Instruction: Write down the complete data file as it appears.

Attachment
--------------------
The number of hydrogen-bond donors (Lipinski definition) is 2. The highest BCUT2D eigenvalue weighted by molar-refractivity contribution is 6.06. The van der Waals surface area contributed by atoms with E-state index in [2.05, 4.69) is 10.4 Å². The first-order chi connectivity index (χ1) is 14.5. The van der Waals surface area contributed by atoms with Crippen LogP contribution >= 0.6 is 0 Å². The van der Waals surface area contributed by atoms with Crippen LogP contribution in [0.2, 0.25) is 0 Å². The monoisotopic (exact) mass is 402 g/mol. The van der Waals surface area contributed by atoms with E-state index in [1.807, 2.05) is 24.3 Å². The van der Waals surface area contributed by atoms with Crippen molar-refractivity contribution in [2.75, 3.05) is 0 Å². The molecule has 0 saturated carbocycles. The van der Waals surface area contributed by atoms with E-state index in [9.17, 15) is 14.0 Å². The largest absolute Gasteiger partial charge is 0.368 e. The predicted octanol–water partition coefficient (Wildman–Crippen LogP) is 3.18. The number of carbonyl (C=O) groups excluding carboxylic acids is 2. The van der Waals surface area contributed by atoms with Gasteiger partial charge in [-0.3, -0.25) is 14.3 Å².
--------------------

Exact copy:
The number of hydrogen-bond donors (Lipinski definition) is 2. The highest BCUT2D eigenvalue weighted by molar-refractivity contribution is 6.06. The van der Waals surface area contributed by atoms with E-state index in [2.05, 4.69) is 10.4 Å². The first-order chi connectivity index (χ1) is 14.5. The van der Waals surface area contributed by atoms with Crippen LogP contribution >= 0.6 is 0 Å². The van der Waals surface area contributed by atoms with Crippen LogP contribution in [0.2, 0.25) is 0 Å². The monoisotopic (exact) mass is 402 g/mol. The van der Waals surface area contributed by atoms with E-state index in [1.807, 2.05) is 24.3 Å². The van der Waals surface area contributed by atoms with Crippen molar-refractivity contribution in [2.75, 3.05) is 0 Å². The molecule has 0 saturated carbocycles. The van der Waals surface area contributed by atoms with E-state index in [9.17, 15) is 14.0 Å². The largest absolute Gasteiger partial charge is 0.368 e. The predicted octanol–water partition coefficient (Wildman–Crippen LogP) is 3.18. The number of carbonyl (C=O) groups excluding carboxylic acids is 2. The van der Waals surface area contributed by atoms with Gasteiger partial charge in [-0.3, -0.25) is 14.3 Å².